The importance of Cohabiting Couples making Wills
Couples who live together are often under the impression that they have the same legal rights upon death as couples who are married, unfortunately for them this is a myth!
Unmarried couples who live together, whether it is for 30 days or 30 years, have no legal right to receive a share of their partner’s estate upon death and this is why making a Will is arguably even more important for couples who decide not to marry.
According to the Office of National Statistics, cohabiting couple families were the fastest growing family type between 1996 and 2016, and as such with more and more couples making the decision to cohabit rather than marry, the only way that they can ensure their estate passes to their loved one is to leave a Will.
If you die without leaving a Will, the Intestacy Rules shall apply to your estate. The Intestacy Rules make no provision for cohabiting couples and ultimately this shall mean that the partner which you live with shall not receive anything from your estate. Depending on the family which you have at the time of your death, this could mean that your estate could pass to family members who you would not have chosen to receive any benefit from your estate.
The only exception to this is if you own any joint assets as beneficial joint tenants. Such assets shall pass automatically to your partner by survivorship. However, it is unlikely that all of your assets shall be owned in this way and as such some of your assets may still pass to family members who you would not have wished to benefit from your estate.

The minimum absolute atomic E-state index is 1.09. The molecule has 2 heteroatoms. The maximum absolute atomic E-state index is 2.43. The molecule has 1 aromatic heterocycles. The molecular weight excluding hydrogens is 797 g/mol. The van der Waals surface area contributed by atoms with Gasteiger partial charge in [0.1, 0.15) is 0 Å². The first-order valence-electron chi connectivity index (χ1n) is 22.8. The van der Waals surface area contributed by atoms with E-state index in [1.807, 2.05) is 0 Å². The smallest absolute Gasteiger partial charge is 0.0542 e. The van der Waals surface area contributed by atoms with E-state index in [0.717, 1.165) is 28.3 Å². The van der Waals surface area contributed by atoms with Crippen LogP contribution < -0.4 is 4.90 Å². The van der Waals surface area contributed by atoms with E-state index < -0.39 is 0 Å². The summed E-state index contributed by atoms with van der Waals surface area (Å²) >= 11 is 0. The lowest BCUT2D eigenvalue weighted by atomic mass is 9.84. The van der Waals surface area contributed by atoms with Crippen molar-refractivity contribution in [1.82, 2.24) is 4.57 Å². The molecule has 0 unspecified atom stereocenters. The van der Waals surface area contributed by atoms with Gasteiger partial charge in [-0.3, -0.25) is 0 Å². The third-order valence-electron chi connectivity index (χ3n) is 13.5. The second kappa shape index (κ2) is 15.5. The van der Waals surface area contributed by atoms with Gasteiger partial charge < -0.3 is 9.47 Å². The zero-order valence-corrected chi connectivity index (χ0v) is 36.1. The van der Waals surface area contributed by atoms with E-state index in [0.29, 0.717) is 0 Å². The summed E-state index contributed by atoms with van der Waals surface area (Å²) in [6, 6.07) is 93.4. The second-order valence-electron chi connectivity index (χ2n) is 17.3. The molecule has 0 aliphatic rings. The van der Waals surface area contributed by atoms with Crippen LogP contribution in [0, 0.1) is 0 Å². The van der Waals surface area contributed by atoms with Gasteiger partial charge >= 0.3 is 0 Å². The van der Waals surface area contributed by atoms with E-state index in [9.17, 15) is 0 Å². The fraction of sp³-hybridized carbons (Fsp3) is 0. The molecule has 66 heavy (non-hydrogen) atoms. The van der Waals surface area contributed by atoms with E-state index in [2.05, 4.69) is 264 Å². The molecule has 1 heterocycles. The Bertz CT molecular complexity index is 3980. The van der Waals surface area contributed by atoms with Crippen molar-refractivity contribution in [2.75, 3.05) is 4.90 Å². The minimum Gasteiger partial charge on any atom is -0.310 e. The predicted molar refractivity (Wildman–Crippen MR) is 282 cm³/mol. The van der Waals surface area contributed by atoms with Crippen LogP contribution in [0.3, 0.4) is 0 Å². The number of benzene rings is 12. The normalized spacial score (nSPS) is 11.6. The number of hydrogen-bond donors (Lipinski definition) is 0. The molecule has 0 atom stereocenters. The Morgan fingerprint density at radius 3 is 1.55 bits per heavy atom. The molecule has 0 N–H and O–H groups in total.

As well as a cohabiting partner not receiving any benefit from your estate, they shall also have no right to deal with the administration of your estate. As well as determining who receives the benefit from an estate, the Intestacy Rules also determine who has the legal right to administer an estate where there is no Will. Instead, if you have made a Will you have full discretion to choose who you wish to administer your estate, and this could be your cohabiting partner if you choose.
In the event that you do not leave a Will and your partner is left with no provision under your estate, this could lead to them having to make a claim under the Inheritance (Provision for Family and Dependants) Act 1975 in order for them to try and receive some provision from your estate. Although this does mean that there is an opportunity for your partner to attempt to receive some financial provision, this can be a highly litigious and expensive process and something which could be avoided by simply ensuring that a Will has been made outlining who you wish to benefit from your estate.
There are therefore numerous reasons why it is extremely important to consider making a Will when you are in a cohabiting relationship, the main incentive being to ensure that your partner receives the provision which you would want them to receive, rather than the Intestacy Rules dictating this for you.
If you need legal advice regarding any Wills, Trusts & Probate matters please contact our specialist Wills, Trusts & Probate team